China has been a menace to Japan and is threatening to take over sixteen islands in the East China Sea. The islands have value for their fisheries but mostly it’s a power grab by China and it will give China a strategic advantage in any military conflict. Mr. Obama has done little to nothing to support Japan.
When Russia moved into Crimea, Mr. Putin spoke with China’s leaders. He allegedly worked out some sort of deal. One can be sure that China’s imperialistic vision is part of the deal.
Russia used the imaginary threat to Russian populations living in Crimea as an excuse to go into Crimea once freedom fighters overturned the government in Ukraine. Now one can expect China to use an imaginary allegiance to Russia as an excuse for taking further steps.
In addition to our facing land grabs, we are in trouble economically if Russia and China join forces. We are deeply in debt to both Russia and China to say nothing of the fact that our dollar is threatened as the world currency.
China responded to the West threatening Russia with sanctions in this way: ”We don’t see any point in sanctions,” said Shi Mingde, China’s Ambassdor to the EU. “Sanctions could lead to retaliatory action, and that would trigger a spiral with unforeseeable consequences. We don’t want this.”
The sanctions are only travel bans and asset freezes on people and companies accused by Brussels of violating the territorial integrity of Ukraine.
Russia’s Deputy Economy Minister Alexei Likhachev responded by promising “symmetrical” sanctions by Moscow.
Mr. Obama is allegedly speaking with Beijing and working on a deal but there is no sign there will be a result favorable to the U.S. Mr. Mingh’s statement is a warning, but then again who could see that coming.
Can we even survive two more years of Mr. Obama?
Remember to vote in November!
By Sanjeev Miglani KABUL – Sun Jun 3, 2012 3:38am EDT
(Reuters) – China and Afghanistan will sign an agreement in the coming days that strategically deepens their ties, Afghan officials say, the strongest signal yet that Beijing wants a role beyond economic partnership as Western forces prepare to leave the country.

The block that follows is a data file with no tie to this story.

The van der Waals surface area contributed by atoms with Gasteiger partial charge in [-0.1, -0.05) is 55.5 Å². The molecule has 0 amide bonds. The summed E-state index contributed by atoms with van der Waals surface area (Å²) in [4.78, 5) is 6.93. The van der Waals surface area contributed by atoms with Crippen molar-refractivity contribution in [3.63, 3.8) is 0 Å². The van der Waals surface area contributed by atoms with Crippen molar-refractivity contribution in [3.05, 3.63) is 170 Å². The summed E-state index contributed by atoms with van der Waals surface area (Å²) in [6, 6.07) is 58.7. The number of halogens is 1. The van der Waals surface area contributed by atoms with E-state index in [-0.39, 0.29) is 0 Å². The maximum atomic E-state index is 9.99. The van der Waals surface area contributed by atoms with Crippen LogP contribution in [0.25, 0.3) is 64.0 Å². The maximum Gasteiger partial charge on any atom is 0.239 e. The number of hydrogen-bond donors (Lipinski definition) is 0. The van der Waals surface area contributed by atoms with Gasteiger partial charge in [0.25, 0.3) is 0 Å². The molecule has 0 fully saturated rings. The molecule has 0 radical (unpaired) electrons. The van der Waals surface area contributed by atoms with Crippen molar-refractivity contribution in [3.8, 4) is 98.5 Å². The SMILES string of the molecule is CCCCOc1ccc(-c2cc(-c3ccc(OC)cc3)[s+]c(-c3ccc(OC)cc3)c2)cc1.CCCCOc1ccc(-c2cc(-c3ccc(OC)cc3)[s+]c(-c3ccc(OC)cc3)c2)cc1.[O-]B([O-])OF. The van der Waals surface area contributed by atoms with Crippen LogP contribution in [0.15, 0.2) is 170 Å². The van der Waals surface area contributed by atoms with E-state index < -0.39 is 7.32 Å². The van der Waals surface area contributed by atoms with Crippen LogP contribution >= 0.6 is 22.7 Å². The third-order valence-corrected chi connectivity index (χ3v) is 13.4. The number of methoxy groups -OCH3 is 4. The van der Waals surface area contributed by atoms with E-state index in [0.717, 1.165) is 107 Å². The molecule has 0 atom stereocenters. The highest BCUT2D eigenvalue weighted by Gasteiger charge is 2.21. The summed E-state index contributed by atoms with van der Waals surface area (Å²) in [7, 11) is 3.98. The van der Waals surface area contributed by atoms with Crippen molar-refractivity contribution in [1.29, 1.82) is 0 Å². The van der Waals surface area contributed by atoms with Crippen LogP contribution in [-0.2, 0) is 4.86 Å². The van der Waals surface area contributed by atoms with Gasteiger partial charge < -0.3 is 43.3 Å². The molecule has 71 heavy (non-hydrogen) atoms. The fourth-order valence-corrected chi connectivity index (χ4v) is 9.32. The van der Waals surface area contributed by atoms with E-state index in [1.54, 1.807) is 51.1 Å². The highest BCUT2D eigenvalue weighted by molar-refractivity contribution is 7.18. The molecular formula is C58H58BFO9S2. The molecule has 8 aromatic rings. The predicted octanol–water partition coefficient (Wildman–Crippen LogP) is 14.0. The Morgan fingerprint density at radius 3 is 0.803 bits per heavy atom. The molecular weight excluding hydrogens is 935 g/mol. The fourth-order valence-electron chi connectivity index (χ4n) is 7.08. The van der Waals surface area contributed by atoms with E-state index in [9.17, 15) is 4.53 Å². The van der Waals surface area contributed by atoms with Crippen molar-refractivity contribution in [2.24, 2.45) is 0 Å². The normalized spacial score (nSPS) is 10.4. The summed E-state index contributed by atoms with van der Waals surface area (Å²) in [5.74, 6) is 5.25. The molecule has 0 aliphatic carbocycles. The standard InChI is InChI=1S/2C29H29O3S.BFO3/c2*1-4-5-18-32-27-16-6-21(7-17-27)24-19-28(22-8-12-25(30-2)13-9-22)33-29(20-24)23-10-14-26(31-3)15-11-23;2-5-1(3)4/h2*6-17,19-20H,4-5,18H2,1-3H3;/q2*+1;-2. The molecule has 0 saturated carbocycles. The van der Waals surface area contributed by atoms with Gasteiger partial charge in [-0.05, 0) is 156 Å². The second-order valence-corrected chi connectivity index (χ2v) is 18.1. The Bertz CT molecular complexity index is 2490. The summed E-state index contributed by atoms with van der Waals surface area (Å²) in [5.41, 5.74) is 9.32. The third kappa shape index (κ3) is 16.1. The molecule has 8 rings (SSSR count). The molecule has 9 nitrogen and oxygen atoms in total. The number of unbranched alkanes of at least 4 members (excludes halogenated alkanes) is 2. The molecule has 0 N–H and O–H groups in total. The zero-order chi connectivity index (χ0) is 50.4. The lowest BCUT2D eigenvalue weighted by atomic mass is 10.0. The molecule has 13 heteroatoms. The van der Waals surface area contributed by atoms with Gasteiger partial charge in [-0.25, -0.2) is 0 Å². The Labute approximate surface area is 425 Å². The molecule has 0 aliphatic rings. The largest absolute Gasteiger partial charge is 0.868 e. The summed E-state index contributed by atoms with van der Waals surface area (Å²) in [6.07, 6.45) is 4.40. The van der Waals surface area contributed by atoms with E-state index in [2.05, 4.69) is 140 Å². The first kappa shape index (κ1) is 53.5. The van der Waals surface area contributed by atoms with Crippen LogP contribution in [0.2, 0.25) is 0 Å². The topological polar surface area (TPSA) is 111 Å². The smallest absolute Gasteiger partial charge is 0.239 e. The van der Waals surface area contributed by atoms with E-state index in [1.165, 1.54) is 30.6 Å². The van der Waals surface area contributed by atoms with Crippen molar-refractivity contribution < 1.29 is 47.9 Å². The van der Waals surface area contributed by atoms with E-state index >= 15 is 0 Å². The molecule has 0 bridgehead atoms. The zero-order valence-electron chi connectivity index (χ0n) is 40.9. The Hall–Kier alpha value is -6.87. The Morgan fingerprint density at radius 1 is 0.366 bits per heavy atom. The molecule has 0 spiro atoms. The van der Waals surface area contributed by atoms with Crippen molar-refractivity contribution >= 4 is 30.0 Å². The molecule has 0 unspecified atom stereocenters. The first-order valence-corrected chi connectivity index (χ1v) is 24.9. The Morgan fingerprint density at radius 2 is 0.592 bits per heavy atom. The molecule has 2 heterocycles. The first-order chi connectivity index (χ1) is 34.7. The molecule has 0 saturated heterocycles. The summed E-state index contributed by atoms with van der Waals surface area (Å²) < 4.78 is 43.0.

China has kept a low political profile through much of the decade-long international effort to stabilize Afghanistan, choosing instead to pursue an economic agenda, including locking in future supply from Afghanistan’s untapped mineral resources.
As the U.S.-led coalition winds up military engagement and hands over security to local forces, Beijing, along with regional powers, is gradually stepping up involvement in an area that remains at risk from being overrun by Islamist insurgents.
Chinese President Hu Jintao and his Afghan counterpart Hamid Karzai will hold talks on the sidelines of the Shanghai Cooperation Organisation summit in Beijing this week, where they will seal a wide-ranging pact governing their ties, including security cooperation.
Afghanistan has signed a series of strategic partnership agreements including with the United States, India and Britain among others in recent months, described by one Afghan official as taking out “insurance cover” for the period after the end of 2014 when foreign troops leave.
“The president of Afghanistan will be meeting the president of China in Beijing and what will happen is the elevation of our existing, solid relationship to a new level, to a strategic level,” Janan Musazai, a spokesman for the Afghan foreign ministry, told Reuters.
“It would certainly cover a broad spectrum which includes cooperation in the security sector, a very significant involvement in the economic sector, and the cultural field.”
He declined to give details about security cooperation, but Andrew Small, an expert on China at the European Marshall Fund who has tracked its ties with South Asia, said the training of security forces was one possibility.
China has signaled it will not contribute to a multilateral fund to sustain the Afghan national security forces – estimated to cost $4.1 billion per year after 2014 – but it could directly train Afghan soldiers, Small said.
“They’re concerned that there is going to be a security vacuum and they’re concerned about how the neighbors will behave,” he said.
Beijing has been running a small program with Afghan law enforcement officials, focused on counter-narcotics and involving visits to China’s restive Xinjiang province, whose western tip touches the Afghan border.
Training of Afghan forces is expected to be modest, and nowhere near the scale of the Western effort to bring them up to speed, or even India’s role in which small groups of officers are trained at military institutions in India.